An introduction to the wide range of practical and insightful material available to new artists on www.a-n.co.uk Includes Artists profiles that illustrate how artists from a range of practices and disciplines have negotiated their own paths through the art world. […]
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I read with interest your latest Good Practice publication, Negotiating your practice.
Aimed at public sector arts employers, commissioners, consultants and arts trainers, addresses the context for fees and payments for artists’ residencies, workshops and community commissions. Download pdf [Size 497KB]
Although aimed at visual artists, a-ns Good practice in paying artists, sets out a framework for paying practitioners according to their overheads and experience, and The artists fees toolkit have been recommended by Theatre Education News the quarterly magazine […]
Aimed at public sector arts employers, commissioners, consultants and arts trainers, Good practice in paying artists addresses the context for fees and payments for artists’ residencies, workshops and community commissions.
Lee Corner introduces the Code of Practice for the Visual Arts.
Collyer Bristow, London
22 September – 1 December
Informed by the Code of practice, contains guidance on how artists and exhibition venues can achieve good practice in their working arrangements.
A text only version of this publication can be found at www.a-n.co.uk/fees_and_payments
Encouraging a consistent attitude to quantifying the value of artists across the exhibition and gallery world.
Colin Hambrook, disabled artist and editor of Disability arts online, gathers a selection of quotes and advice about the practice and development of disability arts from artists, arts managers, curators, producers and gallery directors working within the sector.
The Code of Practice for the Visual Arts and how to use it. Includes profiles and negotiating advice from artists, a guide to working out what to charge, plus links to other useful resources.
In 1999 John Carson made a passionate call for a more rigorous approach to arming graduating art students with knowledge of where their work and practice fitted within the wider world and interfaced with audiences. Sarah Rowles, commissioned by a-n to research the state of professional practice provision on BA fine and applied art courses, offers a perspective on the situation now.
‘Ladders for development’ argues that the visual arts sector should pull together and support small visual arts organisations cut by Arts Council England because they “punch above their weight” and provide vital development of future artists. Six months on, Dany Louise interviews these arts organisations again, to find out how they’ve fared and what their futures hold.
Andrew Bryant on what Projects unedited blogs tell us about artists’ practices and concerns today.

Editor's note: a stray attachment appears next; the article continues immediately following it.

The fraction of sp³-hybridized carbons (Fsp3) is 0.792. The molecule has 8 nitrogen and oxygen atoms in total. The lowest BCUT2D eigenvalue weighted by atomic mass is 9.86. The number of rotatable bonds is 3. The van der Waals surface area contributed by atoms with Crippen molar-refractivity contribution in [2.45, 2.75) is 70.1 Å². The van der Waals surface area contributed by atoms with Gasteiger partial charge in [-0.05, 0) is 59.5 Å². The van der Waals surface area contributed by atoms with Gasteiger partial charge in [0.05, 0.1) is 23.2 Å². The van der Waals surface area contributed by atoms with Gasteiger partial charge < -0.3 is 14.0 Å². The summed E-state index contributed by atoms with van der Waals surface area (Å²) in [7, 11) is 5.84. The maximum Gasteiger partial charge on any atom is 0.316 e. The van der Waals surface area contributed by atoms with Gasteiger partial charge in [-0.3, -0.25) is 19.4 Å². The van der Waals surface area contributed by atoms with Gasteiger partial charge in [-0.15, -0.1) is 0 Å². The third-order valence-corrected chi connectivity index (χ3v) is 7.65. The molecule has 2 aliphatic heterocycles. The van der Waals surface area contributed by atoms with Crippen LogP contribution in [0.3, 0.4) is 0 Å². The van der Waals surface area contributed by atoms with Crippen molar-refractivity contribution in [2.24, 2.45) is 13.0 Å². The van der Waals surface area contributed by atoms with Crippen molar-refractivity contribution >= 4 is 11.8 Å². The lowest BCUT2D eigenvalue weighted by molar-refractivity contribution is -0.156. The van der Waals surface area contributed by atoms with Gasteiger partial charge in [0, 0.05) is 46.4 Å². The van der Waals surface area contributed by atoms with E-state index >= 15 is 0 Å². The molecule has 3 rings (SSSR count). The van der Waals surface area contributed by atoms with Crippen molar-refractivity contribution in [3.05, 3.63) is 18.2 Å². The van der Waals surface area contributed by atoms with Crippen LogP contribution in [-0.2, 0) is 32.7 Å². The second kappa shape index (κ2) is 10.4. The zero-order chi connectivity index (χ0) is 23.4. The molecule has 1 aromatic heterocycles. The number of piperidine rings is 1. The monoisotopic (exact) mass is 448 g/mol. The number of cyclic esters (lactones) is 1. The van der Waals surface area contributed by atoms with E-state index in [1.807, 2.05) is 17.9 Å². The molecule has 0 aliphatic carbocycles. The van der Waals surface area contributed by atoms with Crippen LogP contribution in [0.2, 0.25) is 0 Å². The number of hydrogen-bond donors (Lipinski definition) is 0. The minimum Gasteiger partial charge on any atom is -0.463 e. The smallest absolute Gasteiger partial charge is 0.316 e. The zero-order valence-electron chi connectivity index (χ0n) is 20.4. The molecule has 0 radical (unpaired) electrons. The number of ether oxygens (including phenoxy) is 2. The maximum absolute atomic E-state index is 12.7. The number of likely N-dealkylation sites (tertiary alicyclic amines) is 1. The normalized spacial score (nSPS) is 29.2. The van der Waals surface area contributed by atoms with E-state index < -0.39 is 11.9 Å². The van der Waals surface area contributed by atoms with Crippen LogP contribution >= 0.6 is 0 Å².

Becky Shaw explores the dangers of the concept of ‘continuous practice’ and gives thought to the key factors that enable longevity if artists choose it.
New evidence exposing, quantifying and discussing the likely impact on the visual arts of Arts Council England’s decisions on fifteen previously Regularly Funded Organisations (RFOs) visual arts organisations unsuccessful in their NPO application. It shows that a disproportionate number of artists’ membership and development agencies and practice-based organisations lost core funding, despite ACE’s aim of creating a balanced national portfolio and makes recommendations for sustaining their work as part of a strengthened arts ecology.
A large gap exists today between the reality of being an artist and the image of The Artist which is portrayed by history and media, and perceived by the general public. Rich White asks what do artists actually do for society, how can they help with regeneration, particularly in a time of recession, and what is its real value?
What is an artist-curator? What makes a good collaborative partnership between a curator and an artist? What financial, practical and critical support is available to curators? Do you work with an organisation or go it alone?
Margaret James-Barber and buffy klama (yK) offer two complimentary points of view about ‘M6-M3 Underway/Unterwegs’, an artist-initiated exhibition programme for artists in NW England and Berlin, and its legacy for their own practices and future collaborations.
In a response to a request to consider issues around ‘rural arts practice’, Veronica Vickery writes in the light of the events, performances, installations and seminar that made up BOS-08 and a BOSarts research trip, funded by ALIAS to Grizedale and Allenheads Arts in August 2008.
Paulette Terry Brien reveals how a number of national public-funded galleries and organisations have expanded notions of exhibition programming beyond pristine white-walled gallery spaces, and are commissioning artists to make new and challenging work within the institution, as well as off-site.
The continual shaving of UK arts budgets, cuts in mainstream grants programmes linked with escalating overheads and news of an ever-deepening economic downturn arent good news for visual artists who depend largely on winning freelance contracts and getting good responses to their project proposals.
In this the second feature exploring strategies and approaches to commissioning art in the public realm, the focus is on regeneration and renewal and the role of agencies and consultancies.
Professional development opportunities are widely available, ranging from cash awards to advisory sessions and critical debate.
Jeanie Finlay points artists in the right direction on the road to self promotion.